argues the trial court's statement was made for no other purpose
other than to inform the jury regarding the status and posture of
the case before it.
Our Supreme Court has stated, the trial judge should not
inform the jurors as to punishment in non-capital cases. . . .
When, however, such information is inadvertently given, the error
will be evaluated like any other. State v. Rhodes, 275 N.C. 584,
592, 169 S.E.2d 846, 851 (1969) (citation omitted). In Rhodes, the
Court held, it was error for the trial judge to tell the jury the
punishment for assault with intent to commit rape, but we can
perceive no prejudice to defendant from the disclosure. Id.
Similarly, defendant has failed to show and we find no prejudice to
defendant in the trial court's statement. This assignment of error
 Defendant contends the imposition of a sentence of life
imprisonment without parole constitutes a cruel and unusual
punishment under the United States Supreme Court cases of Enmund v.
Florida, 458 U.S. 782, 73 L. Ed. 2d 1140 (1982), and Tison v.
Arizona, 481 U.S. 137, 95 L. Ed. 2d 127, reh'g denied, 482 U.S.
921, 96 L. Ed. 2d 688 (1987).
In Enmund, the Court held that the Eighth
Amendment forbids the imposition of the death
penalty on a defendant who aids and abets in
the commission of a felony in the course of
which a murder is committed by others, when
the defendant does not himself kill, attemptto kill, or intend that a killing take place
or that lethal force will be employed. State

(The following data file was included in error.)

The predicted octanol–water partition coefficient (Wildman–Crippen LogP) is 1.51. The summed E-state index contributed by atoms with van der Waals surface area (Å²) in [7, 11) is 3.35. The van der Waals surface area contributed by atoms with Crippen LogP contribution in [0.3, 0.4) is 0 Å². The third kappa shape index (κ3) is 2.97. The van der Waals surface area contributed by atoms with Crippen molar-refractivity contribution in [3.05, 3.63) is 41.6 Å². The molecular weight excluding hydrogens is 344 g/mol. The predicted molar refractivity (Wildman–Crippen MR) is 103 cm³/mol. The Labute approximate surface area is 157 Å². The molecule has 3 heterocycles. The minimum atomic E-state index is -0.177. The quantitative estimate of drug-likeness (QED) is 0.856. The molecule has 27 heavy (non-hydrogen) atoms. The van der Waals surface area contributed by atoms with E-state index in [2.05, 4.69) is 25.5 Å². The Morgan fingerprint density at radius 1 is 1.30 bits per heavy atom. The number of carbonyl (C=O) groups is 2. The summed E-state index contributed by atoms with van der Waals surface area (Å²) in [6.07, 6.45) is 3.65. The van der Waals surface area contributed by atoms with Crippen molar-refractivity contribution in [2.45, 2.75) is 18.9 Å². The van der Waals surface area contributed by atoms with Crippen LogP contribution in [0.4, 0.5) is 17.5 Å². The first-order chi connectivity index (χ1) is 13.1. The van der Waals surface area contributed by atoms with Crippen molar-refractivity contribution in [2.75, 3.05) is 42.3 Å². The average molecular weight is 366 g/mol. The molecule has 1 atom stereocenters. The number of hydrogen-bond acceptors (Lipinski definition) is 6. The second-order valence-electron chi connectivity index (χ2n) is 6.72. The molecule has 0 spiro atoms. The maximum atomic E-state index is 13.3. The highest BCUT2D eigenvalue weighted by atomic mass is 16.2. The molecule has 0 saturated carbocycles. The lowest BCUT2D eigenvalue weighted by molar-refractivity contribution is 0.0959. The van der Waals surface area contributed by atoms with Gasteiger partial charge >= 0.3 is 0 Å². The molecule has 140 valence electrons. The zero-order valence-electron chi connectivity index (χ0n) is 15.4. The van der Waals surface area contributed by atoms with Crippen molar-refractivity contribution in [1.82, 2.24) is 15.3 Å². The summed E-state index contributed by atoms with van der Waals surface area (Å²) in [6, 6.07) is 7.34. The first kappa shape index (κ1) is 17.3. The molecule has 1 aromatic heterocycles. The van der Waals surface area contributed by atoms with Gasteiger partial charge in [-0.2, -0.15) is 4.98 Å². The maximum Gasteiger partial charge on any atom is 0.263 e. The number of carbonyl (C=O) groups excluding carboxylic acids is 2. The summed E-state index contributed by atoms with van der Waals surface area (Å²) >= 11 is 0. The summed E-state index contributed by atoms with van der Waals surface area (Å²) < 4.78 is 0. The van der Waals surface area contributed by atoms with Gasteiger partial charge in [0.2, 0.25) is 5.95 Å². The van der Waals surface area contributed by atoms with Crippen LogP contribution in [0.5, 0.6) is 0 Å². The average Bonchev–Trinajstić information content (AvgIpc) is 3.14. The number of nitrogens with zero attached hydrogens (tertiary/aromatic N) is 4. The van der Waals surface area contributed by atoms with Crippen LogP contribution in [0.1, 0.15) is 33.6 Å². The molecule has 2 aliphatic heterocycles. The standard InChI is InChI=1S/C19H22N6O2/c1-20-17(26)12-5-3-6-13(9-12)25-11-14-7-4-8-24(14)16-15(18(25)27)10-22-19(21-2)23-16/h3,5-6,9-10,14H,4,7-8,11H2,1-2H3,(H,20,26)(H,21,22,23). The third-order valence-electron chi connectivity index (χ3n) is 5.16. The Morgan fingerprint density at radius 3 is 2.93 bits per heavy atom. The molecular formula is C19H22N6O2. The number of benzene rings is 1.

v. McCollum, 334 N.C. 208, 223, 433 S.E.2d
144, 151 (1993), cert. denied,  U.S.
, 129 L. Ed. 2d 895, 114 S. Ct. 2784
(1994). A later case, Tison v. Arizona, 481
U.S. 137, 95 L. Ed. 2d 127, 107 S. Ct. 1676
(1987), limited the holding in Enmund to
exclude defendants who were major participants
in a felony that results in death when their
actions constituted reckless indifference to
State v. Walker, 343 N.C. 216, 224, 469 S.E.2d 919, 923, cert.
denied, 519 U.S. 901, 136 L. Ed. 2d 180 (1996).
Both Enmund and Tison involved proportionality review of death
sentences. Walker, 343 N.C. at 224, 469 S.E.2d at 923. Our review
of North Carolina Supreme Court cases discussing Enmund and Tison
fails to disclose any application in non-capitally tried cases.
See, e.g., State v. Watts, 357 N.C. 366, 584 S.E.2d 740 (2003),
cert. denied, __ U.S. __, 158 L. Ed. 2d 370 (2004); State v.
Golphin, 352 N.C. 364, 533 S.E.2d 168 (2000), cert. denied, 532
U.S. 931, 149 L. Ed. 2d 305 (2001); State v. McCollum, 334 N.C.
208, 433 S.E.2d 144 (1993), cert. denied and reh'g denied, 512 U.S.
1254, 129 L. Ed. 2d 895 (1994).
On the facts at bar, defendant has failed to show any basis to
extend the application of proportionality factors to a non-capital
verdict and judgment. This assignment of error is overruled.
The trial court did not err by admitting evidence of
defendant's gang membership and prior bad acts under Rule 404(b).
Both provided evidence of defendant's motive and intent in
committing the crime at bar. The trial court's statement to the
jury regarding the non-capital nature of the trial was not error. Defendant has failed to show Enmunds/Tison
review applies to this
non-capital verdict judgment. Defendant received a fair trial free
from prejudicial error.
No Prejudicial Error.
Judges TIMMONS-GOODSON and GEER concur.